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Remembering the Wham Bar

Remember Wham bars? Did you know these delicious treats had a Falkirk connection? Andrew McQuaid recalls the Wham bar, and gives a little history behind this sweet success.

For a kid, buying sweets is serious business. I remember the experience well: transfixed at the sweetie counter, poring over the many wrappers, carefully weighing up the change in my pocket. Thinking back, I can sympathise with the grumpy shopkeeper who was forced to endure my indecision. But it was important to get these things right.


I knew that as soon as we left the shop my friends and I would scrutinise each others’ purchases thoroughly. The aim was to get the best sweets, but also the most sweets. A masterful balance of quality and quantity.


The choice of sweets was mind-boggling, the pocket-money scarce, and yet I remember the Wham bar as a permanent fixture. Ask anyone that grew up in Britain or Ireland in the late 1980s or early 1990s about Wham bars and you can expect to hear all about them. The internet abounds with nostalgic references to the bar as “iconic’, “retro”, and “classic.” But is the nostalgia well founded? The enduring popularity of the bar would suggest so.

Secrets of Success


What made Wham bars such a successful sweet? Affordability was certainly a factor. Priced lower than the average chocolate bar, or even a packet of sweets, there always seemed to be enough change for a Wham bar. According to Kenneth Taster, former director of McCowan’s, the company deliberately priced some of their sweets in this middle-range, between the luxury items and the penny sweets, to ensure a high volume of sales (Thompson 353). But before all that, before any pocket money calculations, the sweetie had to first catch the eye. This where the Wham bar truly excelled. Even in the 80s, when garish advertising was de rigueur, the Wham bar stood out. Consider the name itself, powerful in its simplicity. Just four letters, one syllable, representing both a sound and a sensation. It seemed to explode off the wrapper like a firework. Red lettering in block-capitals, surrounded by a jagged lines and stars, like a comic-strip explosion. Smaller captions promised “tongue tingling” and “SUPER FIZZ!” There was even a small rocket ship on the wrapper, for good measure. Inside, the bar almost glowed neon pink and, on closer inspection, was studded with mysterious coloured granules. Everything suggested excitement and drama. What child could resist?


The fact that it was nigh on impossible to remove every bit of wrapper from the bar was of little consequence; the bar was routinely devoured with strips of plastic still attached.

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The History of the Wham Bar


First manufactured in the early 1980s, the Wham bar has been around for nearly forty years. In that time, it has outlived the original McCowan’s company where it began, and passed through the ownership of some major confectionary companies, including Nestlé. According to Tangerine (the current holders of the Wham brand), the bar was once selling as many as 30 million units a year (Falkirk Herald 10 March 2016). A glance at the old Millar-McCowan website from 2005 (now archived) shows how conscious that company was of the pre-eminence of the Wham bar at the time. Their chew bar products have been separated into “Wham chew bars” and “Other chew bars,” with the Wham range now including several sizes (standard, mega, and mini), and even more flavours (raspberry, strawberry, cola, brew, apple, and cherry). This was clearly a high-water mark for the product.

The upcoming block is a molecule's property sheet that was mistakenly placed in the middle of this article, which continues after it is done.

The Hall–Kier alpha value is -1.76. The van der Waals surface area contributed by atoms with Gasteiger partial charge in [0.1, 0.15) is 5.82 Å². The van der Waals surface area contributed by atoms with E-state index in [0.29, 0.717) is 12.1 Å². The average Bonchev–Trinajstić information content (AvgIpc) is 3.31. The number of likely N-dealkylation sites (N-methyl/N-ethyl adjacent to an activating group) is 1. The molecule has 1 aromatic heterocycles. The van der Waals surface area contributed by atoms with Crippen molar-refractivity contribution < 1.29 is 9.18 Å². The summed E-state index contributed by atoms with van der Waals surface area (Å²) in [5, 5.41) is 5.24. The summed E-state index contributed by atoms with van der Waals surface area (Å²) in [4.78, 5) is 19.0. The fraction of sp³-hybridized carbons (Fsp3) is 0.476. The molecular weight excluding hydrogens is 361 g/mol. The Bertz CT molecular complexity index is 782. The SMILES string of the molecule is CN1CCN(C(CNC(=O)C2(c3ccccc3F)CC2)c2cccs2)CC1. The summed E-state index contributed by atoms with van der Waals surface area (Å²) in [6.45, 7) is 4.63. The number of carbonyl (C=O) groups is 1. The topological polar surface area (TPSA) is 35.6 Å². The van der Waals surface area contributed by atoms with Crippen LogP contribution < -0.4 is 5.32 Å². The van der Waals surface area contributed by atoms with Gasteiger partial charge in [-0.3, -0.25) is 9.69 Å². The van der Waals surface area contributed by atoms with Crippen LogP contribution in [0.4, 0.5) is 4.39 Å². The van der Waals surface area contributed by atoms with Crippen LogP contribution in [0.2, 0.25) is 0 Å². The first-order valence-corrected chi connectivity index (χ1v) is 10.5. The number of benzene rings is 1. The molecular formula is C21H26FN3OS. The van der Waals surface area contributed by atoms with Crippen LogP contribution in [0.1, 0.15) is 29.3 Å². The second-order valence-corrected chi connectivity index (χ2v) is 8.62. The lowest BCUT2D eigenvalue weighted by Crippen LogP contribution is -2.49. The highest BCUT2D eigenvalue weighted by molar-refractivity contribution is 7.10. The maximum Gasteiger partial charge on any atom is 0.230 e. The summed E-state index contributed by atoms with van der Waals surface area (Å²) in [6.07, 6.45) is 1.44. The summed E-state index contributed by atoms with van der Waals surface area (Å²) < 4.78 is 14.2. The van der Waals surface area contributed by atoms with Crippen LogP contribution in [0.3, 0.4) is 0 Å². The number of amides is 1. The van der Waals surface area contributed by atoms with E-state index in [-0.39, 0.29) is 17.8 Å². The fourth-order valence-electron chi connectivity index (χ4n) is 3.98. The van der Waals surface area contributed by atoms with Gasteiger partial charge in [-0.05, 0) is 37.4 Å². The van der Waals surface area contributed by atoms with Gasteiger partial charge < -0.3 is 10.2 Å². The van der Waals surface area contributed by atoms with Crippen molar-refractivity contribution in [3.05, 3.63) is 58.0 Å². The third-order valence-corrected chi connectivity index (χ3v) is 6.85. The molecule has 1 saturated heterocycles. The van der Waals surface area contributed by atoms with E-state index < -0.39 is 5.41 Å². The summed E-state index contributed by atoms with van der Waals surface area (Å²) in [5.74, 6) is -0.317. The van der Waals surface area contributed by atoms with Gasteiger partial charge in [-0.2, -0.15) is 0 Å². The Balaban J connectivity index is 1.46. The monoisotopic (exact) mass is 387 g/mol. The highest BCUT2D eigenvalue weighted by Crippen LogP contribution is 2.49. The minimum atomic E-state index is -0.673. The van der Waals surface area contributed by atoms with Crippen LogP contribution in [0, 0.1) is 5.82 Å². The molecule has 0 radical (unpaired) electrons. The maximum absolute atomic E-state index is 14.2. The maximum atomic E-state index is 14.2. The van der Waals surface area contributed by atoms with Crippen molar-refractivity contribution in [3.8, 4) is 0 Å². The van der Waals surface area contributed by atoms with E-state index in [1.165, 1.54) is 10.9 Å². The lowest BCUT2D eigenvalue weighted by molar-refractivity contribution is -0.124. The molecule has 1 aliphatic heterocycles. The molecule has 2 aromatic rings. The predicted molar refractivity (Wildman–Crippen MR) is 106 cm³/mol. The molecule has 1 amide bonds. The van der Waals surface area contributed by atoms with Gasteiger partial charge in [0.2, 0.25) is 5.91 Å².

Powerful though the presentation was, credit is also due to the irresistible experience of eating a Wham bar. John Millar, the founder of the Millar’s confectionary company (which merged with McCowan’s in 2005), once remarked that “sweets are first tasted with the eye, but flavour is the heart and soul of all confectionery” (Millar McCowan). At the heart of the Wham bar was a classic sweet-and-sour flavour combo, as well as contrasting chewy and fizzy textures. The bar itself was an intensely sweet, raspberry toffee but hidden within were grains of fizzy, sour sugar-crystals. This double assault on the senses was intensified by the sheer chewiness of the bar itself. McCowan’s had perfected the chew bar with their trademark Highland Toffee, but the addition of the sour sugar crystals added another dimension. It took a lot of chewing to get through a Wham bar, and every chomp was bitter-sweet. It seems that McCowan’s were well aware of this winning formula. Kenneth Taster once boasted of their ability to embed sherbet within their bars: “The only process we keep up our sleeves is how we get sherbet into some of our toffee bars. We’re the only ones who’ve managed that” (Thompson 355). Other popular McCowan’s bars that used a similar formula included the Fizzy Lizzy, which had a sherbet centre, and the Desperate Dan and Roy of the Rovers bars, which contained sweet sugar crystals. Sadly, these bars have ceased production, but the Wham bar endures.

The Wham Bar Today


When the McCowan’s company folded for good in 2011, both the Highland Toffee and Wham brands were snapped up by Tangerine. Today, Wham bars are still in production, but they’ve had to move with the times. Gone from the ingredients list are the once ubiquitous ‘e-numbers’ that became increasingly maligned by the press and public during the 1990s. Instead, the wrapper now boasts “no artificial colours & flavours” and “suitable for vegetarians.” Nevertheless, the essential character of the Wham bar remains the same. After all, you can’t change a classic.


By Andrew McQuaid, Great Place lead volunteer.

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